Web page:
Sunday, 27 December 2009

Toys for the boys

It's a sort of birding bling; a karibiner with built in LED, fitted onto the neck sling to read the controls on a new walkie-talkie. So on a cold morning Jake was finally allowed into the whoosh net hide with all his paraphernalia and the trigger, while David fed sausages into the George Foreman. Within minutes Jake's voice came through 'There are two REEBUs in the catching area what shall I do'. Well he was hoping for a Fieldfare ringing tick and Reed Bunting is only our target species at the Nursery. 'Fire Jake!' and I rounded the corner to see the net still set.
'Why didn't you fire then?' 'Well I was just about to when the next door neighbours slammed their car door.......' He still hasn't got that ringing tick either.

Train spotting Siskins?

The Dowager Duchess of Dobcross does it again. The disused trackbed of the Delph Donkey runs north south quite close to Margaret's garden bringing a stream of juicy migrants onto her feeders; recent Siskins are a bit special. V605953 ringed in her garden in Aug 2008 was controlled in Baldwins Hill East Grinstead March 2009, passing on its way X281045 ringed at Baldwins Hill in Feb 2009 and controlled in Dobcross (east of Oldham) April 2009. Where did they go from East Grinstead? My feeling is that they travel annually to East Grinstead hoping to greet Bluebell's first steam train into the town since 1957. If you have a better idea let me know!

Monday, 7 December 2009

Interesting, but not a hen.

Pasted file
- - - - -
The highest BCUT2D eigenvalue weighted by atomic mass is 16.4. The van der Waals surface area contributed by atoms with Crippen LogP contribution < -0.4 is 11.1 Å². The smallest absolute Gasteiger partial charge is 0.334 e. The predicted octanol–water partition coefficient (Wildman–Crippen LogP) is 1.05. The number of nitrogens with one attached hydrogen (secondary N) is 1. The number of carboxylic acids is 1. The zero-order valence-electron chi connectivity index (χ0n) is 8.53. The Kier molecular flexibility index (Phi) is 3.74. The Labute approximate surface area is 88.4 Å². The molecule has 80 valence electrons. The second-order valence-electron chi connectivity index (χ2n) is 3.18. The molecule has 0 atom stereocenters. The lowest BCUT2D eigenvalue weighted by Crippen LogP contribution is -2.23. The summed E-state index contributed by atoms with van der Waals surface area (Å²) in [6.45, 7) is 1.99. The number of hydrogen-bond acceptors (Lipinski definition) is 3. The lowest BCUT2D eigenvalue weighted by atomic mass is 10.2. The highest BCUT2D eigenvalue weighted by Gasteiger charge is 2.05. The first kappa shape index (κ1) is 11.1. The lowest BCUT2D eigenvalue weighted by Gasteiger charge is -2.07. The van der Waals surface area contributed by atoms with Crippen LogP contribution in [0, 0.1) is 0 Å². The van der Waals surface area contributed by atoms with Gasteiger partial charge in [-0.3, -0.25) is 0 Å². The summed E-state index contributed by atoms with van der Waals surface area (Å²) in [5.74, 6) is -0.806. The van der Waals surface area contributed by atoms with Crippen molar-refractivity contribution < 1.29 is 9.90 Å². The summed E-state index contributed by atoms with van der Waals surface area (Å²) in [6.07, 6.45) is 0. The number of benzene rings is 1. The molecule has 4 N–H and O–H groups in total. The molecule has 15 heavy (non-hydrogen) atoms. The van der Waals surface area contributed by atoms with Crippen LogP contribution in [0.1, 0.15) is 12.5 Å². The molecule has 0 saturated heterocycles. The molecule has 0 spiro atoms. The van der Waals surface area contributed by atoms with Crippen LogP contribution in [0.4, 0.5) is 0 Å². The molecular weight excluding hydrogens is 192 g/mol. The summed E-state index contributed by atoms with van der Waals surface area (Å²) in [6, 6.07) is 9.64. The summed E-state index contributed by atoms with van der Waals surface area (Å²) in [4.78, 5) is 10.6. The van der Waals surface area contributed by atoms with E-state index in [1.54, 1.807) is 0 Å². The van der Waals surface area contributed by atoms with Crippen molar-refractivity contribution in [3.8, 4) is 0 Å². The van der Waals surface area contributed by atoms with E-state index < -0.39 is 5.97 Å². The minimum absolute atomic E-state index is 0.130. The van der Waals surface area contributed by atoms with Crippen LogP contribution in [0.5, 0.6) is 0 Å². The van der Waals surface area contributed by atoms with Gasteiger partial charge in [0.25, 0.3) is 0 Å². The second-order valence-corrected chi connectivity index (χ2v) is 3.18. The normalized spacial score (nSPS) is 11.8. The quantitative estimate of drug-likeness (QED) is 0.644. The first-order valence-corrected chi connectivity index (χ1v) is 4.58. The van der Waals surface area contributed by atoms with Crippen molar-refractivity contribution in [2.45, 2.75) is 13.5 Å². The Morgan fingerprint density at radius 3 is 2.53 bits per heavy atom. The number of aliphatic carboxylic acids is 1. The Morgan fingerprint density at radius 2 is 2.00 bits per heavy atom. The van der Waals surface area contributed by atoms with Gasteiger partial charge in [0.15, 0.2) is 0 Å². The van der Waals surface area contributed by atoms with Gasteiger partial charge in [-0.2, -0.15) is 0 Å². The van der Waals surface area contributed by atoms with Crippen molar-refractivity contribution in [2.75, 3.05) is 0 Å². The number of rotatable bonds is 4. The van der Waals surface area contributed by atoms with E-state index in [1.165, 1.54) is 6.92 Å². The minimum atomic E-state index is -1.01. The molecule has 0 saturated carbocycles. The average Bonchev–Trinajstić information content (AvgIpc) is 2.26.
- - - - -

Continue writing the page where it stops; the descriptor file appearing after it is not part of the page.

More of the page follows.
The Goyt valley between Marple Bridge in Stockport and New Mills in High Peak is regarded by local shooters as 'Woodcock alley', and in the winter months it is not uncommon to flush one or two in bits of woodland anywhere nearby. At that time of year they are regularly seen flying over our ringing site nr Macclesfield. A request from Adele Powell for Woodcock feathers resulted in a modification to my permit, and David and Jake flushed five birds in a local wood.
As a break from ringing finches we slung a net across a woodland ride followed by beating up to it. A bird flushed from its roost stormed over the net at a height of 4 metres. Yesterday working partly on a hint from Jim Hodson about nest finding we moved the net 50 metres down the ride and tried again. It was 1400 hrs and the sun was out, and the first bird flushed, and our ringing group's 2nd went straight in the net. A second bird doubled back well before reaching the net. It was satisfying to post off a few feathers for stable isotope analysis; good luck with the PhD Adele.